This time, click the seal icon above and to the right of the body of your message so that is shows as selected (as below). This will tell Mail to sign the outgoing message. You can always send signed messages whether you have the public key of your recipients or not.


You can now click Send and your message will be sent to you.

If you don’t want the signed option to be enabled for each new message by default, there is a way to turn this off by entering a command in the Terminal application.

To launch the Terminal application go to Applications > Utilities and click on Terminal.

You can copy and paste the following command directly in to Terminal.

defaults write ~/Library/Preferences/org.gpgtools.gpgmail SignNewEmailsByDefault -bool NO

Reading your first signed message

When you receive your signed email, open it and you should see a window similar to the one below.


Here you will notice that under the messages headers and just above the content you see the line:


This tells you that the message was signed with the key for the email address mentioned.

If you click on the seal icon, a window like the one below appears to give you more information about the key used to sign the message.


If you receive signed emails from people whose public key you do not have, this may read “unknown key”. Keys have an ID number and Mail may try to download the relevant key from the key servers so that it can identify the sender. If it can find the key it will be added to your  key chain.

As with the encrypted message, it is worth looking at the source code of the email so that you are aware of what signed emails look like in their “raw” format.


At first glance the source code looks similar to the encrypted message code. However, you will notice that the content of the message “This is my first signed message using Apple Mail, GPGMail and OpenPGP.” is now visible and not encrypted.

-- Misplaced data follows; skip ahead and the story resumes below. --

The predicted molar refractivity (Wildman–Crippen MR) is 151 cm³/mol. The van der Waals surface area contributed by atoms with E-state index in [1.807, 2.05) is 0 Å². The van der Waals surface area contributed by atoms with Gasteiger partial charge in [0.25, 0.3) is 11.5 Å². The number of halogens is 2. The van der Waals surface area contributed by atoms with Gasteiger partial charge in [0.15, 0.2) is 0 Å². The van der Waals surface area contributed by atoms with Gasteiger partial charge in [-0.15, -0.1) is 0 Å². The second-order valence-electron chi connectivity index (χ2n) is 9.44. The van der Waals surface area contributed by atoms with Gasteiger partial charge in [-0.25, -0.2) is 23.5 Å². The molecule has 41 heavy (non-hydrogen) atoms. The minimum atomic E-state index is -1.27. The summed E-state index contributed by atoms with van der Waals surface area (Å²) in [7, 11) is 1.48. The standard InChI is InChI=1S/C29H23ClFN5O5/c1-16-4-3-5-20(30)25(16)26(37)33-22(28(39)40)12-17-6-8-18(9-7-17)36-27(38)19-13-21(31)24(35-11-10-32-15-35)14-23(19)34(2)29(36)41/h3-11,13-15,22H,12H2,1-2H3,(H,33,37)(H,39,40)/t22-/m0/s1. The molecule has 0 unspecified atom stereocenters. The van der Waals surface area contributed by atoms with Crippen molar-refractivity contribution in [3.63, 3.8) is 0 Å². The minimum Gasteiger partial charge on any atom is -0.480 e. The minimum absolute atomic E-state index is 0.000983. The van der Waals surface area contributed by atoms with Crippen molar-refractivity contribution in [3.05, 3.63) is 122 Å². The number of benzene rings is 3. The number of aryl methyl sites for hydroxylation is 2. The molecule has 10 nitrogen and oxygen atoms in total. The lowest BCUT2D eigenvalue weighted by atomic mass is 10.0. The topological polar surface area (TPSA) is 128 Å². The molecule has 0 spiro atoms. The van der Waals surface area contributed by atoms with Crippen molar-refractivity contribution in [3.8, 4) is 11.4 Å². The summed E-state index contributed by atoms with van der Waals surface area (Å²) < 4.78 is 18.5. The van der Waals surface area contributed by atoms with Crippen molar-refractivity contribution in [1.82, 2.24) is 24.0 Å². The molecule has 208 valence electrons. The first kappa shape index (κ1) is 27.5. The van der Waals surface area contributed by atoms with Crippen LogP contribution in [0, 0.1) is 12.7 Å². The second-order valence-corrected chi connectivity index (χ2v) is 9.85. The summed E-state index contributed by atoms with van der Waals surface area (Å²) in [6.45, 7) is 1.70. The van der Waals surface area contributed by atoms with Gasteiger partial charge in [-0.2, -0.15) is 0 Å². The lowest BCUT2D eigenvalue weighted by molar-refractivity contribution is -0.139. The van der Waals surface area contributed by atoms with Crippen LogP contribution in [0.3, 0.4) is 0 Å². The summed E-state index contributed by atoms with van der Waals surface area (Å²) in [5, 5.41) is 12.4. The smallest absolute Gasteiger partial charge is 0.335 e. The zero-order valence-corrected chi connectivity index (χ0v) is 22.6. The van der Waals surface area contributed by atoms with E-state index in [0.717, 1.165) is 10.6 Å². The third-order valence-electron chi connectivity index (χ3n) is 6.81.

At the bottom of the email is a black of text starting with “—BEGIN PGP SIGNATURE___”. This is the OpenPGP signature that is used to verify the message is sent from you. In addition, the signature is based on the content of the message and so if the message is changed or tampered with before you read it the signature will be invalid and your email client will tell you this.

Note: You can encrypt and sign messages at the same time.

Start sending messages to people other than yourself

Now that you know how to encrypt and sign messages, you can start sending messages to everyone, right?

Well, perhaps not right away. There are a few things to consider first.

  1. You can sign messages with your own public key without needing the public keys of your recipients.
  2. Some people who use certain email clients or some webmail services will have problems reading any part of your signed messages.
  3. You can only encrypt messages to others if you have their public key.
  4. Others can only send encrypted messages to you if they have your public key.

Item 1 is not a problem, you already have your own key.

Item 2 can be a problem, and more information is available in our document Using OpenPGP – Some things you need to know.

Items 3 and 4 are easily addressed by uploading public keys to a key server. This makes it very easy for others to find your public key so they can send you encrypted messages. Depending on the configuration, Mail with GPGMail will try to automatically download the public keys of people who send you signed and encrypted messages so that they are available for you to use. This can only happen if others have also uploaded their public keys to a key server.

If a key is not available from a key server, you will have to ask the person who owns that key to send it to you.